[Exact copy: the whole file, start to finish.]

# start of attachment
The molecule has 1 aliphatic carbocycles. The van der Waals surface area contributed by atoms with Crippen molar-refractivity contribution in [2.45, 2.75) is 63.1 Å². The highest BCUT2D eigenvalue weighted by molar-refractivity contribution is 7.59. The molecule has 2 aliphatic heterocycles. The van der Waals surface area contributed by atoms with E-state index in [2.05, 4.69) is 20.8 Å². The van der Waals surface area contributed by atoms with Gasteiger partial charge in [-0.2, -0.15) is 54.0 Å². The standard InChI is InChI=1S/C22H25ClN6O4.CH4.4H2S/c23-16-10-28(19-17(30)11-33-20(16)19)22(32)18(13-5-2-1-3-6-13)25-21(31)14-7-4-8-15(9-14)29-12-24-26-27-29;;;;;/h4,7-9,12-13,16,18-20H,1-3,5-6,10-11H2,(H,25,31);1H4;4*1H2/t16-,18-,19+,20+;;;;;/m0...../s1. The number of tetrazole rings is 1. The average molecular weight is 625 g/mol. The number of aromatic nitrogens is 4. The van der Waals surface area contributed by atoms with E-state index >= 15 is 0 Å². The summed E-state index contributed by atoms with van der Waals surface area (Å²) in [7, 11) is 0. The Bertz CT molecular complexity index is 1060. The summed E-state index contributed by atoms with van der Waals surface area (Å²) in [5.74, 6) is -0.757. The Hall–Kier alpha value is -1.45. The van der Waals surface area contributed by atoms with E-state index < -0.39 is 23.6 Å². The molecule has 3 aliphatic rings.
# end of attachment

The molecule has 1 aliphatic carbocycles. The van der Waals surface area contributed by atoms with Crippen molar-refractivity contribution in [2.45, 2.75) is 63.1 Å². The highest BCUT2D eigenvalue weighted by molar-refractivity contribution is 7.59. The molecule has 2 aliphatic heterocycles. The van der Waals surface area contributed by atoms with E-state index in [2.05, 4.69) is 20.8 Å². The van der Waals surface area contributed by atoms with Gasteiger partial charge in [-0.2, -0.15) is 54.0 Å². The standard InChI is InChI=1S/C22H25ClN6O4.CH4.4H2S/c23-16-10-28(19-17(30)11-33-20(16)19)22(32)18(13-5-2-1-3-6-13)25-21(31)14-7-4-8-15(9-14)29-12-24-26-27-29;;;;;/h4,7-9,12-13,16,18-20H,1-3,5-6,10-11H2,(H,25,31);1H4;4*1H2/t16-,18-,19+,20+;;;;;/m0...../s1. The number of tetrazole rings is 1. The average molecular weight is 625 g/mol. The number of aromatic nitrogens is 4. The van der Waals surface area contributed by atoms with E-state index >= 15 is 0 Å². The summed E-state index contributed by atoms with van der Waals surface area (Å²) in [7, 11) is 0. The Bertz CT molecular complexity index is 1060. The summed E-state index contributed by atoms with van der Waals surface area (Å²) in [5.74, 6) is -0.757. The Hall–Kier alpha value is -1.45. The van der Waals surface area contributed by atoms with E-state index < -0.39 is 23.6 Å². The molecule has 3 aliphatic rings.